-- Anonymous, February 17, 1997

I have never used IR film, but have been told that if your camera has a cloth shutter IR film will not work. The cloth shutter does not keep out enough light. I did see an example of this with a friend of mine.

-- Anonymous, March 27, 1997

Kodak HIE is the only "true" infrared commercially available. Konica 750 is close and can give IR effects. It is also the only 120 size IR film. Ilford SFX 200 and Agfa are extended red sensitive. Treat HIE as 200 to 600 metering through the lens with a #25 red filter and 125 with a hand held meter. Do not figure any further filter factor. I treat Konica as ISO 12 using a hand held meter and a #25 filter.

-- Anonymous, May 16, 1997

My exerience has been with Kodak film and this is what I've tried with some success. I must however note that I'm new to infrared as well. I usually set the film speed to 1/200 and bracket my exposure from f/5.6-f/11. I also try and shoot in the middle of a sunny day. I also use a #25 filter. These are the guidelines I started with and go by. They are in no way a definitive nor scientific method for shooting infrared. The best thing is to play with it and see what your results are.

-- Anonymous, July 13, 1997

I use Kodak High Speed infrared film in a Leica M3 rangefinder camera with a #29 deep red filter and lens cap. I keep the lens capped until I actually make the exposure. The Leica allows me to view the scene sharply when the lens is focussed for IR because only the RF patch changes. When I use the reloadable Leica cassettes, I find I can load the camera under low light with no fogging since they use an opening slit instead of felt. My usual exposure in summer, under bright sun (North America) is 1/250 at f 11. I find my negatives are a lot less grainy than most I see published. They are developed in FG-7 1:15 for about 9 min. at 68 degrees F. Be careful of using OM series cameras for IR. I got patterns on the film from the pressure plate dimples. So it seems a lot easier to use a RF.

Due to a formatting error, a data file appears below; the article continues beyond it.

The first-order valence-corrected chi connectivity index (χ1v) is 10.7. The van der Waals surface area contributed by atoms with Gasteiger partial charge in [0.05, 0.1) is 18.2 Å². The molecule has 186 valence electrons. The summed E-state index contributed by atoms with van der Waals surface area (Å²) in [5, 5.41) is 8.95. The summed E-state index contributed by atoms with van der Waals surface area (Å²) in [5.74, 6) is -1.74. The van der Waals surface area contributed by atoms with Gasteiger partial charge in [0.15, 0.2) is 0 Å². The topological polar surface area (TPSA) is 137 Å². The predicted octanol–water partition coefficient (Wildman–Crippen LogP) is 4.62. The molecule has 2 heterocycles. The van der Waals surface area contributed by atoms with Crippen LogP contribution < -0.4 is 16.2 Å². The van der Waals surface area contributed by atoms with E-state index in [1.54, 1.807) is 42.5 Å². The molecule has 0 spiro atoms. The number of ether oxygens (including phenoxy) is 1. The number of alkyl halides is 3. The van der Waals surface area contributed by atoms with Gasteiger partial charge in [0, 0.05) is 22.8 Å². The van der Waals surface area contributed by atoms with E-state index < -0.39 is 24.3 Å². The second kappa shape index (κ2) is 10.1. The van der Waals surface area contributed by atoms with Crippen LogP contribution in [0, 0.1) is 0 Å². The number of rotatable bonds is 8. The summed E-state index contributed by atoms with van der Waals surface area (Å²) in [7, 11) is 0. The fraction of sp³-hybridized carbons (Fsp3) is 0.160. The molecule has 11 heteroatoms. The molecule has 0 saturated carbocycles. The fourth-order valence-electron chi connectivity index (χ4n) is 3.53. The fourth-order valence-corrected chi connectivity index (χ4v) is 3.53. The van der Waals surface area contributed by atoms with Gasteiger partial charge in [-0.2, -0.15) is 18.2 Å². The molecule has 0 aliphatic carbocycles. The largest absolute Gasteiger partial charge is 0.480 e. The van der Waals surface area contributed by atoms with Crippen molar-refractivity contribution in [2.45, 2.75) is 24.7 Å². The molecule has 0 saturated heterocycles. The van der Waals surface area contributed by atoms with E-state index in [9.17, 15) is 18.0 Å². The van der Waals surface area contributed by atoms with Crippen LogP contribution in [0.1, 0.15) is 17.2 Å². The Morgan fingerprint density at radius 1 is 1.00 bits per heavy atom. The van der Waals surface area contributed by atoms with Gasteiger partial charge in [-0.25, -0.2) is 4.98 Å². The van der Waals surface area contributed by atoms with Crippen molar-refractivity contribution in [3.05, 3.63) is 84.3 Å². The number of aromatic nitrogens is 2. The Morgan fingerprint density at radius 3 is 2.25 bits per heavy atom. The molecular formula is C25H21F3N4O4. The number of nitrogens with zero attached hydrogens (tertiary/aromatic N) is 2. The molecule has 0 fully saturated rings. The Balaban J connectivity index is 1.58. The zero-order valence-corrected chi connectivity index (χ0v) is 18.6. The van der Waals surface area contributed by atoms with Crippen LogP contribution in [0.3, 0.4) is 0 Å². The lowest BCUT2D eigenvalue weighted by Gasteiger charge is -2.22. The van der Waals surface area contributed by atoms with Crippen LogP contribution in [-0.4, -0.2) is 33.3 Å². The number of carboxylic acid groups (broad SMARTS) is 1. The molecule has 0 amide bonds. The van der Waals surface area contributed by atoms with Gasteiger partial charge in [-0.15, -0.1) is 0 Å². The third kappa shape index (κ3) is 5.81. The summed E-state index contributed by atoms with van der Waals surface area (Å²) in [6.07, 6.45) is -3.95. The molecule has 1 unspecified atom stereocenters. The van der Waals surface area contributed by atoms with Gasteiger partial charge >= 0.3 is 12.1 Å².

-- Anonymous, August 05, 1997

I recently bought a bulkpack of 150ft of Kodak's IR b/w. I found it is good to rate it at 200 ASA. The 'Infra-red photography handbook' by Laurie White is a good reference and it explained why Kodak's is different from Konica's. Kodak's is regarded as the "true" IR film. In Ms. White's book it also explain the factors which contribute the availability of IR. Which is a good guideline apart from our handheld meter. I found at clear sky of mid-day in Vancouver is close to 200ASA,1/125 F11 with #25 red. Development in D76 according to instruction.

-- Anonymous, December 16, 1997

Hi There. Why don't you just use the SF 200 IR-Film with the standard ID-11 developer. I allways had good results. as allready said in other answers, it is very important that the film is never erver exposed to some other light, is exteamly sensitive. Also pay atention that the temperatur between exposing and developing is low enough.

-- Anonymous, January 21, 1998